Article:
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15.1: Introduction

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    41001
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    In this chapter, we consider the problem of discerning similarities or patterns within large datasets. Finding structure in such data sets allows us to draw conclusions about the process as well as the structure underlying the observations. We approach this problem through the application of clustering techniques. The following chapter will focus on classification techniques.

    Clustering vs Classification

    One important distinction to be made early on is the difference between classification and clustering. Clas- sification is the problem of identifying to which of a set of categories (sub-populations) a new observation belongs, on the basis of a training set of data containing observations or instances whose category member- ship is known. The training set is used to learn rules that will accurately assign labels to new observations. The difficulty is to find the most important features (feature selection).

    In the terminology of machine learning, classification is considered an instance of supervised learning, i.e. learning where a training set of correctly-identified observations is available. The corresponding unsupervised procedure is known as clustering or cluster analysis, and involves grouping data into categories based on some measure of inherent similarity, such as the distance between instances, considered as vectors in a multi- dimensional vector space. The difficulty is to identify the structure of the data. Figure 15.1 illustrates the difference between clustering and classification.

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    Figure 15.1: Clustering compared to classification. In clustering we group observations into clusters based on how near they are to one another. In classification we want a rule that will accurately assign labels to new points.

    Applications

    Clustering was originally developed within the field of artificial intelligence. Being able to group similar objects, with full implications of generality implied, is indeed a fairly desirable attribute for an artificial intelligence, and one that humans perform routinely throughout life. As the development of clustering algorithms proceeded apace, it quickly becomes clear that there was no intrinsic barrier involved in applying these algorithms to larger and larger datasets. This realization led to the rapid introduction of clustering to computational biology and other fields dealing with large datasets.

    Clustering has many applications to computational biology. For example, let’s consider expression profiles of many genes taken at various developmental stages. Clustering may show that certain sets of genes line up (i.e. show the same expression levels) at various stages. This may indicate that this set of genes has common expression or regulation and we can use this to infer similar function. Furthermore, if we find a uncharacterized gene in such a set of genes, we can reason that the uncharacterized gene also has a similar function through guilt by association.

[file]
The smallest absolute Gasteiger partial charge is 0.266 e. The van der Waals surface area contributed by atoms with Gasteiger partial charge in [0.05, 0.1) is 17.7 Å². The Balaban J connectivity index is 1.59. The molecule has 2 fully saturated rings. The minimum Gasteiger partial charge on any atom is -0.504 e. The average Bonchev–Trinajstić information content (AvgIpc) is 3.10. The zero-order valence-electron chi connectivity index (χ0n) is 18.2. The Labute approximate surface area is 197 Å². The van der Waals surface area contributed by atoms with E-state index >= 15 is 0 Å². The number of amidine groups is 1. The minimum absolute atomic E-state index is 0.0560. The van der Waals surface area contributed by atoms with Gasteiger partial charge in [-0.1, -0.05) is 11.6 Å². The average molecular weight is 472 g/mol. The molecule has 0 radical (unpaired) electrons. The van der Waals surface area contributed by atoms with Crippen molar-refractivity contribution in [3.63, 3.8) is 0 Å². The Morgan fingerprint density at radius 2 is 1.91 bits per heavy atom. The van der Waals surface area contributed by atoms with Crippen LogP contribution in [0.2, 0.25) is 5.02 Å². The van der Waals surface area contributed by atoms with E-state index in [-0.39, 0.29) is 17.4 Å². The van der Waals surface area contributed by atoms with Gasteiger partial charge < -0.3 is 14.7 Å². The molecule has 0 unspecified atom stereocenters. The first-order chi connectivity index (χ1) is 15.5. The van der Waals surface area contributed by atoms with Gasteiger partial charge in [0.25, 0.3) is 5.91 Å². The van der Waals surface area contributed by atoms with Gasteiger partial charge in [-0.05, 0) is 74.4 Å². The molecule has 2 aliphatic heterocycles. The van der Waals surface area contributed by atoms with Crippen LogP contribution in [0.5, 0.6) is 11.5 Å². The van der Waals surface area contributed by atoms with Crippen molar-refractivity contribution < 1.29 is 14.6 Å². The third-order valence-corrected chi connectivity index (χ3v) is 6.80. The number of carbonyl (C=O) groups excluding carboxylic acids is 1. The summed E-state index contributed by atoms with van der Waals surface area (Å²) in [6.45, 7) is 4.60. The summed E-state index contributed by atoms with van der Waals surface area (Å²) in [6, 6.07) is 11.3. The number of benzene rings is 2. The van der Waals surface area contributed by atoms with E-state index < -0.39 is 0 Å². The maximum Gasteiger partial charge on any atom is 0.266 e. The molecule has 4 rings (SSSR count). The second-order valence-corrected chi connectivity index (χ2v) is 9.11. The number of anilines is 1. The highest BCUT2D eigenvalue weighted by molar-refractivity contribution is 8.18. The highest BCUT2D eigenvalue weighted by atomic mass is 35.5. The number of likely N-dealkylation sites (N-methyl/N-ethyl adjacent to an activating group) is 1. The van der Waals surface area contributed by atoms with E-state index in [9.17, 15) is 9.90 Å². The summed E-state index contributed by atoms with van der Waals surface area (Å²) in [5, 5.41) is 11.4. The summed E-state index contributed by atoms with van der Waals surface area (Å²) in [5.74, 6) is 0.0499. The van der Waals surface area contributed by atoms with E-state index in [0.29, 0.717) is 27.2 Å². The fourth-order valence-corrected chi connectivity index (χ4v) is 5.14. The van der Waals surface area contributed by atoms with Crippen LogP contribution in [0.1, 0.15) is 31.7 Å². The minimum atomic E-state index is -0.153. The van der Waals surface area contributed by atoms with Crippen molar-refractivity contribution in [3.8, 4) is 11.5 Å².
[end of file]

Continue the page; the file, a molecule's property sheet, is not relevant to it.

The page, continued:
Chromatin marks and regulatory motifs can be used to predict logical relationships between regulators and target genes in a similar manner. This sort of analysis enables the construction of models that allow us to predict gene expression. These models can be used to modify the regulatory properties of a particular gene, predict how a disease state arose, or aid in targeting genes to particular organs based on regulatory circuits in the cells of the relevant organ.

    Computational biology deals with increasingly large and open-access datasets. One such example is the ENCODE project [2]. Launched is 2003, the goal of ENCODE is to build a comprehensive list of functional elements in the human genome, including elements that act at the protein and RNA levels, and regulatory elements that control cells and circumstances in which a gene is active. ENCODE data are now freely and immediately available for the entire human genome: http://genome.ucsc.edu/ENCODE/. Using all of this data, it is possible to make functional predictions about genes through the use of clustering.


    This page titled 15.1: Introduction is shared under a CC BY-NC-SA 4.0 license and was authored, remixed, and/or curated by Manolis Kellis et al. (MIT OpenCourseWare) via source content that was edited to the style and standards of the LibreTexts platform; a detailed edit history is available upon request.